Orange for the Sunsets
Set in 1972, Orange for the Sunsets is a welcome novel on the expulsion of Indians from Uganda under the regime of President Idi Amin, a topic that has been the subject of only one other adolescent novel about Africa in recent years (Shenaaz Nanji’s Child of Dandelions, 2008). The novel is based on the author’s memories of living in Entebbe until her family left for the United Kingdom, the first-hand experiences of friends and family, and extensive research.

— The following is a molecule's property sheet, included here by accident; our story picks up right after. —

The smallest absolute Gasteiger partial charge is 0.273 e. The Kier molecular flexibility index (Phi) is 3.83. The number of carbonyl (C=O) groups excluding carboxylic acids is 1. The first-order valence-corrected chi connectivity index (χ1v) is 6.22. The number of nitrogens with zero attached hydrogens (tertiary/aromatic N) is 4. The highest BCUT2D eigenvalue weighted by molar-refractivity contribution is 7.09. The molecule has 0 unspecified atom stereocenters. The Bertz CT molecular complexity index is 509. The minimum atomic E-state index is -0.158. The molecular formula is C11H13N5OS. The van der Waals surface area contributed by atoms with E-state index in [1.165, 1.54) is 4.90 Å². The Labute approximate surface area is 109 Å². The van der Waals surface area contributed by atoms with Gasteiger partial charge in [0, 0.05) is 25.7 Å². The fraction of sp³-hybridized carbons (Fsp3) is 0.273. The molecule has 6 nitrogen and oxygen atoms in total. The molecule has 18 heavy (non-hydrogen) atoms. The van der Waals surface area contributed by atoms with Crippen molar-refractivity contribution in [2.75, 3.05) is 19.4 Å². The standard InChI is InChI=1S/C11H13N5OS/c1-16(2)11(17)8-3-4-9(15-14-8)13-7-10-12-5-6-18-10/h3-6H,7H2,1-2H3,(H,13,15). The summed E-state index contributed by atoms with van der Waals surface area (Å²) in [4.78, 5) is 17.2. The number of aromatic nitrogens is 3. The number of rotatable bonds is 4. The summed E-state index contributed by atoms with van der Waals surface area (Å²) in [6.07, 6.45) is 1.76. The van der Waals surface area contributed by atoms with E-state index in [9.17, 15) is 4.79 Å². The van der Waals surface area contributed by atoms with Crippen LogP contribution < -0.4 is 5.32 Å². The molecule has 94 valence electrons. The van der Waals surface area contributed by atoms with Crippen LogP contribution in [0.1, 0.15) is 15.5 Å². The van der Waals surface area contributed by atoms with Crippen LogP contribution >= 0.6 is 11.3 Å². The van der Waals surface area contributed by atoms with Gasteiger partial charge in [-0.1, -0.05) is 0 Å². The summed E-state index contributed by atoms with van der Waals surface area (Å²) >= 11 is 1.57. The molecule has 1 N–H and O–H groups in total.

The novel employs the alternating perspectives of two twelve-year-old best friends, Yesofu and Asha, both of whom were born in Entebbe but are exact opposites in other respects. Apart from the most obvious difference that one is an Indian girl and the other an African boy, there is a big divide in their lifestyles: one is rich, the other poor; one lives in a big house, the other is the son of the family’s housegirl, Fara, and lives in a small thatched house. The novel is organized into major sections such as 90 Days, 75 Days, 50 Days, 30 Days, and so on until only one day remains for Indians to leave Uganda; and each section is further divided into chapters. Each chapter is written in the third person, but it focalizes the voice of the character whose name serves as the title. The chapters advance the story by giving the reader a glance into the actions, experiences, thoughts, and feelings of the two friends and their separate worlds. The author further complicates the plot by introducing mirror characters in the two worlds—for instance, Asha’s classmates Neelu and Leela remind her that she is breaking the social norms of their community by mixing with her servant’s son; similarly, Salim and Akello taunt Yesofu for being a traitor to his community by having an Indian friend. Yesofu is influenced by his friends’ rhetoric and President Amin‘s promise of better jobs, educational opportunities, and infrastructure for Africans if Indians are kicked out.